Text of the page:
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The Shipping Forecast is a BBC Radio broadcast of weather reports and forecasts for the seas around the coasts of the British Isles. It is produced by the Met Office and broadcast by BBC Radio 4 on behalf of the Maritime and Coastguard Agency. The forecasts sent over the Navtex system use a similar format and the same sea areas. The waters around the British Isles are divided into 31 sea areas, also known as weather areas (see map below)[1] There are four broadcasts per day at the following (UK local) times:

  • 0048 – transmitted on FM and LW. Includes weather reports from an extended list of coastal stations at 0052 and an inshore waters forecast at 0055 and concludes with a brief UK weather outlook for the coming day. The broadcast finishes at approximately 0058.
  • 0520 – transmitted on FM and LW. Includes weather reports from coastal stations at 0525, and an inshore waters forecast at 0527.
  • 1201 – normally transmitted on LW only.
  • 1754 – transmitted only on LW on weekdays, as an opt-out from the PM programme, but at weekends transmitted on both FM and LW.

The unique and distinctive sound of these broadcasts has led to their attracting an audience much wider than that directly interested in maritime weather conditions. Many listeners find the repetition of the names of the sea areas almost hypnotic, particularly during the night-time broadcast at 0048 UK time.


In October 1859, the steam clipper Royal Charter was wrecked in a strong storm off Anglesey; 450 people lost their lives. Due to this loss, Vice-Admiral Robert FitzRoy introduced a warning service for shipping in February 1861, using telegraph communications. This remained the United Kingdom's Met Office primary responsibility for some time afterwards. In 1911, the Met Office began issuing marine weather forecasts which included gale and storm warnings via radio transmission for areas around Great Britain. This service was discontinued during and following the First World War, between 1914 and June 1921, and again during the Second World War between 1939 and 1945.[2]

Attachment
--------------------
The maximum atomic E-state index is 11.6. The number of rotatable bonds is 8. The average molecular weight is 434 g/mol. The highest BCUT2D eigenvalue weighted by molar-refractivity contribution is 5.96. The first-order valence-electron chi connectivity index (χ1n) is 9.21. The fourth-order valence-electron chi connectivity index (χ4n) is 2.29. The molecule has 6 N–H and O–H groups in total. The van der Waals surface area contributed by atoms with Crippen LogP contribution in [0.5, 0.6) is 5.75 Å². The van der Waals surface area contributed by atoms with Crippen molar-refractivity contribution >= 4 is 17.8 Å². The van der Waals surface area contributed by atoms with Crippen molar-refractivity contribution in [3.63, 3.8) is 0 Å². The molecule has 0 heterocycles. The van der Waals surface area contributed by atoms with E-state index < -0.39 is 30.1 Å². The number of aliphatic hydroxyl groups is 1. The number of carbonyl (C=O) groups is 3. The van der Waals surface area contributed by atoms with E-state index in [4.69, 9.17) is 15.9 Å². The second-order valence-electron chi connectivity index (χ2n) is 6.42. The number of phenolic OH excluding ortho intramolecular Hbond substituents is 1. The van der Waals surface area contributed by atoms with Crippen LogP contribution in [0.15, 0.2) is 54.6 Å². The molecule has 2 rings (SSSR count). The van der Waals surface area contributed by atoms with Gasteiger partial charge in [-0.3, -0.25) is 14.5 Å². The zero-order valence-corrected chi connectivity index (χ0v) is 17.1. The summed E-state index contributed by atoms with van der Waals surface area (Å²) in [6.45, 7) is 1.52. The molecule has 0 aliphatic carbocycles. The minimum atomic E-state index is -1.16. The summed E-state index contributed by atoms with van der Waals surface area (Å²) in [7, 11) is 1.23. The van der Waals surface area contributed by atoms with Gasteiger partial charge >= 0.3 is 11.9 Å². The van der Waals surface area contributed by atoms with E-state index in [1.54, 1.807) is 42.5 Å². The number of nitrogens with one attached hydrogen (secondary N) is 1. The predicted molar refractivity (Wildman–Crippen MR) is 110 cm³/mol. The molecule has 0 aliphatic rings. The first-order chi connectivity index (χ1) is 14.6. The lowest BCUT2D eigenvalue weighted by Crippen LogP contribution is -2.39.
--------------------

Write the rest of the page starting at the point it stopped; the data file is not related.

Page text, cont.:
Today, although most ships have onboard technology to provide the Forecast's information, they still use it to check their data.[3]

On Friday 30 May 2014, for the first time in more than 90 years, the BBC failed to broadcast the Shipping Forecast at 0520. Staff at Broadcasting House were reading out the report but it was not transmitted. Listeners instead heard BBC World Service.[4]

Region names[]

File:UK shipping forecast zones.png

Map of Sea Areas and Coastal Weather Stations referred to in the Shipping Forecast.

The 31 sea areas covering the waters around the British Isles are as defined by the map shown here:

  • Viking
  • North Utsire
  • South Utsire
  • Forties
  • Cromarty
  • Forth
  • Tyne
  • Dogger
  • Fisher
  • German Bight
  • Humber
  • Thames
  • Dover
  • Wight
  • Portland
  • Plymouth
  • Biscay
  • Trafalgar
  • FitzRoy
  • Sole
  • Lundy
  • Fastnet
  • Irish Sea
  • Shannon
  • Rockall
  • Malin
  • Hebrides
  • Bailey
  • Fair Isle
  • Faeroes
  • Southeast Iceland

The areas were already roughly as listed above by 1949. Later modifications include the introduction of Fisher in 1955, when Dogger was split in two. Heligoland was renamed German Bight a year later.[citation needed] Around 1983, the Minches sea area was merged with Hebrides.[citation needed] In 1984, the areas in the North Sea were coordinated with those of neighbouring countries, introducing North Utsire and South Utsire and reducing Viking in size. Finisterre was renamed FitzRoy in 2002, to avoid confusion with the (smaller) sea area of the same name used in the marine forecasts produced by the French and Spanish meteorological offices.[5] Some names still differ; for example, the Dutch KNMI names the area equivalent to Forties after the Fladen bank, while Météo-France calls the English Channel sea areas Dover, Wight, Portland, and Plymouth respectively Pas de Calais, Antifer, Casquets, and Ouessant.[6]

In the forecast, areas are named in a roughly clockwise direction, strictly following the order above. However, a forecast for Trafalgar is found only in the 0048 forecast – other forecasts do, however, report when there are warnings of gales in Trafalgar.

Origin of names[]

  • Viking, Forties, Dogger, Fisher, Sole and Bailey are named after sandbanks.
  • Cromarty, Forth, Tyne, Humber, Thames and Shannon are named after estuaries.
  • Wight, Lundy, Fair Isle, Faeroes, Portland, Hebrides, South-East Iceland and Utsire are named after islands.